Saturday, November 19, 2016

The Half-Bored Prince: “Fantastic Beasts and Where to Find Them” Isn't All That Fantastic

It took me years to like and appreciate the Harry Potter films. By my estimation I'll probably like “Fantastic Beasts and Where to Find Them” sometime around the year 2023. There's nothing particularly “wrong” or “bad” about “Fantastic Beasts,” it's just that you either like this sort of thing or you don't. Harry Potter fans will most likely be on cloud 9 while those not prone to flying and magic will likely be bored. Even if the Harry Potter films filled a certain genre niche of fantasy it told a universal story suitable for all ages and audiences. “Fantastic Beasts” is probably as good a film as you could make about a guy who ends up writing a text book. It comes from the mind of J.K. Rowling and director David Yates who must have signed a deal with the devil to direct Wizarding World movies for all eternity. The pair resurrect the magical world of wizards and muggles for another fantasy franchise or at least until the fans grow out of their magical phase. But that ain't happening anytime soon.

We finally get a movie set in the wizarding world that isn't about children or teenagers. It immediately gives the film some added weight. Or at least doesn't make you feel stupid for not bring a kid along with you to the theater. This is the story of Newt Scamander (Eddie Redmayne) author of the textbook “Fantastic Beasts and Where to Find Them” as seen at Hogwarts in the Harry Potter films. Scamander arrives in 1920s New York which means the film isn't filled with wall to wall British accents. We're not quite sure why Scamander is here but he carries a briefcase that seems to be harboring… you guessed it… fantastic beasts. But his bag accidentally gets mixed up with the bag of a local muggle (ie non magical person or what American wizards refer to as a “No-Maj”) named Jacob (Dan Fogler) who just wants to open up a damn bakery but gets caught up in the world of magical wands and creatures and dark entities.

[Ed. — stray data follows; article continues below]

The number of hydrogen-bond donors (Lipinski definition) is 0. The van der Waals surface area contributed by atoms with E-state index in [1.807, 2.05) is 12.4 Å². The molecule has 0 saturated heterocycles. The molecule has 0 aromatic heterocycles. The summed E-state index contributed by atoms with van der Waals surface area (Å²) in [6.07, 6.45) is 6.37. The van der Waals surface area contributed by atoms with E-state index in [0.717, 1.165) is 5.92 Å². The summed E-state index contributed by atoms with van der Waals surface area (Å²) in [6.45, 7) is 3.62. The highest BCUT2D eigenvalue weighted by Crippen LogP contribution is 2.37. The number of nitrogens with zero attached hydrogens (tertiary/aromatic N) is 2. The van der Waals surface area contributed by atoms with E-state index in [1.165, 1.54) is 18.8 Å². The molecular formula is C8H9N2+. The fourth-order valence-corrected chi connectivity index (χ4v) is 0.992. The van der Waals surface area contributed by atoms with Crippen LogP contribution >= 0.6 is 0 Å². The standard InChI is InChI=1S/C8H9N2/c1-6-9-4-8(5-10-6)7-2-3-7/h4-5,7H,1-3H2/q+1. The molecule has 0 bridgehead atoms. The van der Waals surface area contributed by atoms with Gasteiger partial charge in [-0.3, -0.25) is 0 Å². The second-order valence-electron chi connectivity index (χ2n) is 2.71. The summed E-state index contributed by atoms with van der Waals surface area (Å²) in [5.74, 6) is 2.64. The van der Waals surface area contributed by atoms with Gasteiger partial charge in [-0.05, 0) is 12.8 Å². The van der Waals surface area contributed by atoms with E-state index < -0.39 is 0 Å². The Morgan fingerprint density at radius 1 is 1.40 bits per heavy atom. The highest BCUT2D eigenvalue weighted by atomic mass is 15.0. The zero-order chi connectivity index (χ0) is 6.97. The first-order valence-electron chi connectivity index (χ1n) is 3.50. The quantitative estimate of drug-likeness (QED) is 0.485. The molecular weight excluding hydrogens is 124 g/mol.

You're probably wondering who exactly is the bad guy since Voldemort isn't around yet. That seems to be a more complicated question. Coincidentally, magical forces seem to be destroying parts of the city and Percival Graves (Colin Farrell) is investigating it and also looking for the evil wizard Gellert Grindelwald who has been missing according to the CGI newspapers seen in the film's opening sequence. Then there's the creepy Mary Lou Barebone played by Samantha Morton (and her creepier adopted children one of whom is played by Ezra Miller) who's one of those crazy New York people who gathers people on the street and denounces anything that possible goes against their personal beliefs or religions. Wait a minute is “Fantastic Beasts” actually an allegory for marginalized people in today's society?


There are magical creatures, there is magic, there are wand battles. You know the drill. It's all familiar yet wondrous. Like I previously stated, there's nothing really bad going on here. The performances are good and the special effects work. What you get out of it will be directly proportional to how much you can tolerate the fantasy genre. Is it as good as the Harry Potter films? I can objectively say no. That doesn't mean you muggles won't eat up every last bit; I personally didn't get much out of it but it's harmless Hollywood sorcery.  GRADE: C+  

Feature Trailer for Fantastic Beasts and Where to Find Them on TrailerAddict.